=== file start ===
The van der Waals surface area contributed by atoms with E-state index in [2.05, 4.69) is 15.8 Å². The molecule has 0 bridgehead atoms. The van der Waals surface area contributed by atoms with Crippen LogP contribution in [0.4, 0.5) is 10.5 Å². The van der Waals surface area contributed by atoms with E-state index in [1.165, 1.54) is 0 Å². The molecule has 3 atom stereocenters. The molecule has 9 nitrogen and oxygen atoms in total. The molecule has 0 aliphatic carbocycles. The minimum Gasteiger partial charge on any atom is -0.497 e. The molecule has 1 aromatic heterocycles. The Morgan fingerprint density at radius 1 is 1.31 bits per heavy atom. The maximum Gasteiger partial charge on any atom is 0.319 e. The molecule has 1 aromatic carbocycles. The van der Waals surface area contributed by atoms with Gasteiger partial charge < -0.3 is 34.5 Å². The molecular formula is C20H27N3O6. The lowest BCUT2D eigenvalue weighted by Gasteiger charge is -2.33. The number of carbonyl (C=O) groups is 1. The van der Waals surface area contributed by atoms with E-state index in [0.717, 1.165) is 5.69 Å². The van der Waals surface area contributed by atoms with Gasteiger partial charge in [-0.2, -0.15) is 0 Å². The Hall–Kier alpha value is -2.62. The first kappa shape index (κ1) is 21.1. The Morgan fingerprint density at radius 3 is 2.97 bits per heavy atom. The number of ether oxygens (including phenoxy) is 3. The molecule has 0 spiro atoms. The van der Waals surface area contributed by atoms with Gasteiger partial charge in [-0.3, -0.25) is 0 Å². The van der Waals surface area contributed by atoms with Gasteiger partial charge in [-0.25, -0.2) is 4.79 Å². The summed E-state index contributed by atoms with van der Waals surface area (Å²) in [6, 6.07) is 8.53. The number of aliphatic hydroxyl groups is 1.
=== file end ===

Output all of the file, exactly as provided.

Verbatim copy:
The van der Waals surface area contributed by atoms with E-state index in [2.05, 4.69) is 15.8 Å². The molecule has 0 bridgehead atoms. The van der Waals surface area contributed by atoms with Crippen LogP contribution in [0.4, 0.5) is 10.5 Å². The van der Waals surface area contributed by atoms with E-state index in [1.165, 1.54) is 0 Å². The molecule has 3 atom stereocenters. The molecule has 9 nitrogen and oxygen atoms in total. The molecule has 0 aliphatic carbocycles. The minimum Gasteiger partial charge on any atom is -0.497 e. The molecule has 1 aromatic heterocycles. The Morgan fingerprint density at radius 1 is 1.31 bits per heavy atom. The maximum Gasteiger partial charge on any atom is 0.319 e. The molecule has 1 aromatic carbocycles. The van der Waals surface area contributed by atoms with Gasteiger partial charge < -0.3 is 34.5 Å². The molecular formula is C20H27N3O6. The lowest BCUT2D eigenvalue weighted by Gasteiger charge is -2.33. The number of carbonyl (C=O) groups is 1. The van der Waals surface area contributed by atoms with E-state index in [0.717, 1.165) is 5.69 Å². The van der Waals surface area contributed by atoms with Gasteiger partial charge in [-0.2, -0.15) is 0 Å². The Hall–Kier alpha value is -2.62. The first kappa shape index (κ1) is 21.1. The Morgan fingerprint density at radius 3 is 2.97 bits per heavy atom. The number of ether oxygens (including phenoxy) is 3. The molecule has 0 spiro atoms. The van der Waals surface area contributed by atoms with Gasteiger partial charge in [-0.3, -0.25) is 0 Å². The van der Waals surface area contributed by atoms with Gasteiger partial charge in [-0.25, -0.2) is 4.79 Å². The summed E-state index contributed by atoms with van der Waals surface area (Å²) in [6, 6.07) is 8.53. The number of aliphatic hydroxyl groups is 1.